Nutritional assessment and counselling of tuberculosis patients at primary care in India: do we measure up?

Int J Tuberc Lung Dis. 2019 Feb 1;23(2):147-150. doi: 10.5588/ijtld.18.0333. Epub 2019 Jan 8.

Abstract

Setting: Dakshina Kannada District, coastal South India, under the Revised National Tuberculosis Control Programme (RNTCP).

Objective: To identify the potential and practices at primary health centres (PHCs) for the assessment of nutritional status of patients with tuberculosis (TB), the basic tools used to measure height and weight and the type of nutritional counselling provided.

Design: A cross-sectional study was conducted with physical verification of availability of height and weight measuring equipment. Information was collected on the method used by medical officers for assessing nutritional status in PHCs, action taken in case the patient is undernourished and any formal training in nutritional assessment and counselling.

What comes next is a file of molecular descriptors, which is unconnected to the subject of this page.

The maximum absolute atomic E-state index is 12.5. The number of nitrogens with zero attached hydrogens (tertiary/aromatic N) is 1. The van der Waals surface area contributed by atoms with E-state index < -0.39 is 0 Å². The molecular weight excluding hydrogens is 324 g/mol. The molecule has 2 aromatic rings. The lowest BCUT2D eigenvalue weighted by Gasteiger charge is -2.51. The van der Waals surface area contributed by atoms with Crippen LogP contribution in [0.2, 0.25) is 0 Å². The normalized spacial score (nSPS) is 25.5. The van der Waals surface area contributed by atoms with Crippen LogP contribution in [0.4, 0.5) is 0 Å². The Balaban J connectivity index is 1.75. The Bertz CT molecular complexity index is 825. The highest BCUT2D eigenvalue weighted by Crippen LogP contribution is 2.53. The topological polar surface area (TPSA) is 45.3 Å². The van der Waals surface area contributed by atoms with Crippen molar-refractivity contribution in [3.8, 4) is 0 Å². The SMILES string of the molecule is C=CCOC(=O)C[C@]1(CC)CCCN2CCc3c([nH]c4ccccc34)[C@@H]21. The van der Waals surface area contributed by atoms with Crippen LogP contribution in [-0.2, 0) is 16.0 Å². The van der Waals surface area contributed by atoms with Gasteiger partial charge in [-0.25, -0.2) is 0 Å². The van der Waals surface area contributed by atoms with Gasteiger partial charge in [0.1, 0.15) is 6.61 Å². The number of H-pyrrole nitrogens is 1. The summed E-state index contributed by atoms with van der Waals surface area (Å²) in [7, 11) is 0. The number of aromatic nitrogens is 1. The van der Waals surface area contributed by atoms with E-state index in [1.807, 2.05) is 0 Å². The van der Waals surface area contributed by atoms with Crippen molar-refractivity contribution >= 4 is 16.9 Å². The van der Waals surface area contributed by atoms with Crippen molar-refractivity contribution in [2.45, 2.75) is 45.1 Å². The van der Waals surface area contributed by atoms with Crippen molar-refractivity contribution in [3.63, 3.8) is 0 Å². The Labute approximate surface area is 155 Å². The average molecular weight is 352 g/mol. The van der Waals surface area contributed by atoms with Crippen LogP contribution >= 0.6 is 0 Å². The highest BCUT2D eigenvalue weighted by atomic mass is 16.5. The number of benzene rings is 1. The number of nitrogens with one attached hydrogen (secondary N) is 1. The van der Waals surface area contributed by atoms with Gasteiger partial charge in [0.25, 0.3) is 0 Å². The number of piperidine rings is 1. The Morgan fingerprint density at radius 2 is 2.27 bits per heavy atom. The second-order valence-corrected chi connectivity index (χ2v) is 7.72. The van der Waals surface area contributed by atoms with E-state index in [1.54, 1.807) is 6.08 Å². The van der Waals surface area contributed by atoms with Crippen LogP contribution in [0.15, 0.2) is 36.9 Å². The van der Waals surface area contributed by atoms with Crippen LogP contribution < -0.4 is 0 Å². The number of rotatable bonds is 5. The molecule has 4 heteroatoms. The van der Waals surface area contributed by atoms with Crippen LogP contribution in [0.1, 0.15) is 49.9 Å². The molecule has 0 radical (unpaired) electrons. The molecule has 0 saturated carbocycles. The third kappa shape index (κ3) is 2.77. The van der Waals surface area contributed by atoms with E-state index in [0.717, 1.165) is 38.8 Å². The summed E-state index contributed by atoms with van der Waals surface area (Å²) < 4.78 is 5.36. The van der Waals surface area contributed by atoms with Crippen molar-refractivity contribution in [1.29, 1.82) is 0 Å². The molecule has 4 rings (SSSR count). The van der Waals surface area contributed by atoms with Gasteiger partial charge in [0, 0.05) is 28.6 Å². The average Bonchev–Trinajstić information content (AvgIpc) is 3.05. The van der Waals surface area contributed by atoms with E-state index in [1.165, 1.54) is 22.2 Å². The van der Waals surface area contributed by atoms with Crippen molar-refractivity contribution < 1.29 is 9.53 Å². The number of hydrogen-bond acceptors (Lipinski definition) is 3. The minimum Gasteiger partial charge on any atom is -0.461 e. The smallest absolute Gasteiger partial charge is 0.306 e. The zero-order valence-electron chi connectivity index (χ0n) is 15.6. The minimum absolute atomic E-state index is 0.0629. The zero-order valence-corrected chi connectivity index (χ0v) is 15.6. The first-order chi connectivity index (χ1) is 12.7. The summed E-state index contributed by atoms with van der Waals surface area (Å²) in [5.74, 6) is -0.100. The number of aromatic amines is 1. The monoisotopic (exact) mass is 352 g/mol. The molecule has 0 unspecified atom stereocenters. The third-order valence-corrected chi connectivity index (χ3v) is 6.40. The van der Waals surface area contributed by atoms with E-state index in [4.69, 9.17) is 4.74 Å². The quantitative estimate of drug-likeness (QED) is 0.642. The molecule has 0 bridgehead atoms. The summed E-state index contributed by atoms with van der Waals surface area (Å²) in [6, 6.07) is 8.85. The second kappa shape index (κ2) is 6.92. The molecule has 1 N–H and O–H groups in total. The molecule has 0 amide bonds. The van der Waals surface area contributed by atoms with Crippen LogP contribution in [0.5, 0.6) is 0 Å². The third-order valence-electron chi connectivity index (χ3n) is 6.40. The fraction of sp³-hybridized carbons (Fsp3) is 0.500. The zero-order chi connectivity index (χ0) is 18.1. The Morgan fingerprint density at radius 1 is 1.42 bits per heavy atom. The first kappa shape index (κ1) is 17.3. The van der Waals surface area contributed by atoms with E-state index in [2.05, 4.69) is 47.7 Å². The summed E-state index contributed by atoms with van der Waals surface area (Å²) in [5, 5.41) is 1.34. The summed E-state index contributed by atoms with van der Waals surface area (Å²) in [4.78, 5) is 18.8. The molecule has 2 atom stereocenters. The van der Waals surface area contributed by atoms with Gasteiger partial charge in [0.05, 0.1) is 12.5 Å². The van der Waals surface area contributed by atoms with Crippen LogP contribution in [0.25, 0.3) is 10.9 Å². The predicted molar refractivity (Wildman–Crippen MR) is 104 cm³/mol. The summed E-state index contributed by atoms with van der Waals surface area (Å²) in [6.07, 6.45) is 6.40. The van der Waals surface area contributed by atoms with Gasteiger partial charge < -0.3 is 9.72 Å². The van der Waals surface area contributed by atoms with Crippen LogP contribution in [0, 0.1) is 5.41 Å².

Results: Of 37 PHCs assessed, weighing machines were available in all and stadiometers in 38%. Medical officers were not calculating body mass index for nutritional assessment even when height and weight were being uniformly measured. Nutritional classification was mostly based on the appearance and physique of the patient. Counselling included advice to take milk, eggs and protein powders with efforts to arrange funds from village health, sanitation and nutrition committees.

Conclusion: There is a need to equip the PHCs and their medical officers with necessary tools and training for nutritional assessment and counselling of patients with tuberculosis.

Publication types

  • Multicenter Study
  • Research Support, Non-U.S. Gov't

MeSH terms

  • Body Height
  • Body Weight
  • Counseling / methods*
  • Cross-Sectional Studies
  • Equipment and Supplies / statistics & numerical data
  • Health Personnel / statistics & numerical data
  • Humans
  • India
  • Nutrition Assessment*
  • Primary Health Care / methods*
  • Primary Health Care / statistics & numerical data
  • Tuberculosis / therapy*